"The Dems will go to court, of course. But so what if they win? Once I’ve burned one part of the Constitution, what’s to stop me for burning more? As my hero Andy Jackson when the Supreme Court tried to stop him from forcing those Pocohontas Cherokees to move their asses out of Georgia, ‘John Mashall has made his decision; now let him enforce it!’

“And besides, it’s such a thrill to see McConnell so scared!  He’s so scared I’ll support somebody to beat him in the primary,  I bet if I got the actual original copy of the Constitution out of the Archives and told him to light the match to burn it on the White House lawn, he’d swallow hard and do it.

“But if it will hurt the Hotels, should I do it?   Win the Presidensity, lose a few hotels  -- is it worth it to our bottom line?”  

 

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Supporting the "Green New Deal"

Dear friends, “Sunrise” is the mostly young-people movement that first put the Green New Deal on the map. I am sharing with you an invitation to an “emergency mass phone call” at 8 pm EST  THIS evening (WEDNESDAY Feb 13) to plan an effort to win as many votes as possible in the Senate for a resolution by Senator Markey of Massachusetts in support of the concept. (See below for why this vote is coming and why to press for support.)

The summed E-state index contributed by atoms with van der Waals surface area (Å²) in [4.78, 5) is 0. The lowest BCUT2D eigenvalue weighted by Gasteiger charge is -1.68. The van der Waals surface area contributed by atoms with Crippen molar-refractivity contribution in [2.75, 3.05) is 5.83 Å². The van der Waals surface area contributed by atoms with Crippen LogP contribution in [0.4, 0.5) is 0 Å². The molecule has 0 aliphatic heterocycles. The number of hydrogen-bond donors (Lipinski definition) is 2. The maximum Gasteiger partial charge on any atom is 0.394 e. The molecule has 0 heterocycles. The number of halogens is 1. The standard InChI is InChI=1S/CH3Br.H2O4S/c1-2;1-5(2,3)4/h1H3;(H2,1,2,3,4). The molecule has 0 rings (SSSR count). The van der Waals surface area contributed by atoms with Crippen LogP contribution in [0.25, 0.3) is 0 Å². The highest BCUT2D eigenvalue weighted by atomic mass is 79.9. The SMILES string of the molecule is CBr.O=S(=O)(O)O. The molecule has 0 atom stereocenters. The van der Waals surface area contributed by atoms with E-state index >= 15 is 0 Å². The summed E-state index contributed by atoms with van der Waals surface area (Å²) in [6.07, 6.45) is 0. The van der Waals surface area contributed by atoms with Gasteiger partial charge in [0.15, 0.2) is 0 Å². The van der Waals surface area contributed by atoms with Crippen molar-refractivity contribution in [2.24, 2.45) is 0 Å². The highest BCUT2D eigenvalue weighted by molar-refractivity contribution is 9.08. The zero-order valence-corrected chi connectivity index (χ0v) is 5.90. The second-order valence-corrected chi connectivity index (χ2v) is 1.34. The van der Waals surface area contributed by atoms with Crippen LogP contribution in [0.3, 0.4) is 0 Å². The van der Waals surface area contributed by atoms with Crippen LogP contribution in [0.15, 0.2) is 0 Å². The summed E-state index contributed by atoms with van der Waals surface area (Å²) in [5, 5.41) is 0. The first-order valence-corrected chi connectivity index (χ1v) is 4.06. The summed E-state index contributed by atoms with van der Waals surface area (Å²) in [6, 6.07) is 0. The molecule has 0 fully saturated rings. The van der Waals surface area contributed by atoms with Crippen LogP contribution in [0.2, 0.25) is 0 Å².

My own view is that the Green New Deal offers by far the best chance of success in our struggle to prevent climate chaos, because it joins the struggle for social justice with the struggle for eco-sanity. 

This is rooted in our best religious and spiritual traditions – for instance, the biblical Shmita/Sabbatical Year both releases the Earth from overwork and releases debtors from their debts.

 -– AND it flowers with the most effective possible political energy, for it responds to all the pent-up desires in American life for well-paid working-class jobs that will be needed to create the green renewable-energy society. And it addresses the need for a just transition from Carbon to renewable energy by affirming the need for new jobs for those now locked into Carbon industries and for special aid to depressed and isolated communities, rural and urban.